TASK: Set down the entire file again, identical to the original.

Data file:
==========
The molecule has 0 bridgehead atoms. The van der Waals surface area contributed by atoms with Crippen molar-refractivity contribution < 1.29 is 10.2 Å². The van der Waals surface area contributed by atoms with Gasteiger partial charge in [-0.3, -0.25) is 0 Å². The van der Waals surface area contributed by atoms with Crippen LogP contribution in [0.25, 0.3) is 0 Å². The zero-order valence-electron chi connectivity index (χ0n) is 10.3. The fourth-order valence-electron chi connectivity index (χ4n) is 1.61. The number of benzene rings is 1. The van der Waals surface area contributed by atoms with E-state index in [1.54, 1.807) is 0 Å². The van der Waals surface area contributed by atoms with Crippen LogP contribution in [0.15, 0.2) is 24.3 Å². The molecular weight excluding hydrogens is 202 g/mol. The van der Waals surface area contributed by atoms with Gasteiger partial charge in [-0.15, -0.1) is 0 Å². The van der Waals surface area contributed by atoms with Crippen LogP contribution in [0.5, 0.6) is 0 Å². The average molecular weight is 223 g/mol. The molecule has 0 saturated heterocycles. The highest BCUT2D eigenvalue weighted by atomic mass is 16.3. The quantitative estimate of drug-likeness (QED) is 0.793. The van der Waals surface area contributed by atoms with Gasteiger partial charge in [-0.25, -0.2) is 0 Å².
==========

The molecule has 0 bridgehead atoms. The van der Waals surface area contributed by atoms with Crippen molar-refractivity contribution < 1.29 is 10.2 Å². The van der Waals surface area contributed by atoms with Gasteiger partial charge in [-0.3, -0.25) is 0 Å². The van der Waals surface area contributed by atoms with Crippen LogP contribution in [0.25, 0.3) is 0 Å². The zero-order valence-electron chi connectivity index (χ0n) is 10.3. The fourth-order valence-electron chi connectivity index (χ4n) is 1.61. The number of benzene rings is 1. The van der Waals surface area contributed by atoms with E-state index in [1.54, 1.807) is 0 Å². The van der Waals surface area contributed by atoms with Crippen LogP contribution in [0.15, 0.2) is 24.3 Å². The molecular weight excluding hydrogens is 202 g/mol. The van der Waals surface area contributed by atoms with Gasteiger partial charge in [-0.15, -0.1) is 0 Å². The van der Waals surface area contributed by atoms with Crippen LogP contribution in [0.5, 0.6) is 0 Å². The average molecular weight is 223 g/mol. The molecule has 0 saturated heterocycles. The highest BCUT2D eigenvalue weighted by atomic mass is 16.3. The quantitative estimate of drug-likeness (QED) is 0.793. The van der Waals surface area contributed by atoms with Gasteiger partial charge in [-0.25, -0.2) is 0 Å².